# Function continuous or not at (0,0)

1. Jan 24, 2012

### kottur

1. The problem statement, all variables and given/known data

$f\rightarrowℝ$, $f(x,y)=\frac{x^{2}y}{x^{6}+y^{2}}$ where $(x,y)\neq(0,0)$ and $f(0,0)=0$.

Is the function continuous at $(0,0)$?

3. The attempt at a solution

I tried to find the limit at $(0,0)$ so I put $y=x$ into the function $f$ and got the limit 0 when $x\rightarrow0$. Tthen I put $y=x^{2}$ into $f$ and got the limit 1 when $x\rightarrow0$. That means that the limit does not exist right?
But the part that says $f(0,0)=0$ confuses me. Does that change the limit?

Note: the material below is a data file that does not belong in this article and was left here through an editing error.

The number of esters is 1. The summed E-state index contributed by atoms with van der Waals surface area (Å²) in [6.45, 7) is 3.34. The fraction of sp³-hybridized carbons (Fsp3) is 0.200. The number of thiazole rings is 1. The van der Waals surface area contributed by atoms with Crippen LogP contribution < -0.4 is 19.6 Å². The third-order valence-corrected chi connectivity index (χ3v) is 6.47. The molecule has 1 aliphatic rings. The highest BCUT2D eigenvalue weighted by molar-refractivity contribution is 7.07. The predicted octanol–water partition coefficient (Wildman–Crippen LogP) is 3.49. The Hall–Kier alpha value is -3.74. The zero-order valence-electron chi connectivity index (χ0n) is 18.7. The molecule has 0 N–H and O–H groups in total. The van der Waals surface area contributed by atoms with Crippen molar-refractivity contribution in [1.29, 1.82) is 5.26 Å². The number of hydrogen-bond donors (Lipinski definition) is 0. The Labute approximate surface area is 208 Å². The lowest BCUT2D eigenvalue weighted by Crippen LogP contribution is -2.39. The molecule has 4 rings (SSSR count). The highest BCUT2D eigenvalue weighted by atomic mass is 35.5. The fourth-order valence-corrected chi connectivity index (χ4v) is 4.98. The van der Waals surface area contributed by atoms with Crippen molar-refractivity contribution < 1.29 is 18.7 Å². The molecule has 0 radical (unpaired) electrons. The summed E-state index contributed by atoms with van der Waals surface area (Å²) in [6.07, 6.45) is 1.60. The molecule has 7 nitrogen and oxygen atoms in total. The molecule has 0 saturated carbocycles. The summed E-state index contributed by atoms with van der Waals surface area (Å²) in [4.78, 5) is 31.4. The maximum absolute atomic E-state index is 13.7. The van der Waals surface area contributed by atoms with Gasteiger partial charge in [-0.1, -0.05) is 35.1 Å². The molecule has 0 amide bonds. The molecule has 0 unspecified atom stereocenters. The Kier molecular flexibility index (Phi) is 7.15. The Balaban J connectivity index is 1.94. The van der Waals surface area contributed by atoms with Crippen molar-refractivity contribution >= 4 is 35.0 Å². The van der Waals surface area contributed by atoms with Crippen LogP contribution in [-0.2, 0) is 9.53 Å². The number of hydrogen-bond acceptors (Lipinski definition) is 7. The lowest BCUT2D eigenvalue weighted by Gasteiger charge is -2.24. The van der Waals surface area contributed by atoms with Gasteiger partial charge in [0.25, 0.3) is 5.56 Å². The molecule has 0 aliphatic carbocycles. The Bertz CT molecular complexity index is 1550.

There is a second part for this problem where I'm supposed to find the first partial derivatives in $(0,0)$ or explain why they do not exist but I'd like to understand this first and then try to see if I can do the second part by myself. I think that if the limit does not exist in $(0,0)$ then the partial derivatives can not either by definition... But I'm not sure...

Thank you in advance.

2. Jan 24, 2012

### SammyS

Staff Emeritus
You asked:
"But the part that says $f(0,0)=0$ confuses me. Does that change the limit?"​
The answer is no!

The limit as (x,y) → (0.0) has nothing to do with the value of f(0,0). Indeed, this limit can exist even if f(0,0) is undefined.

By The Way: Your solution to this problem is correct. You have shown that the limit does not exist.

3. Jan 26, 2012

### kottur

Thank you.

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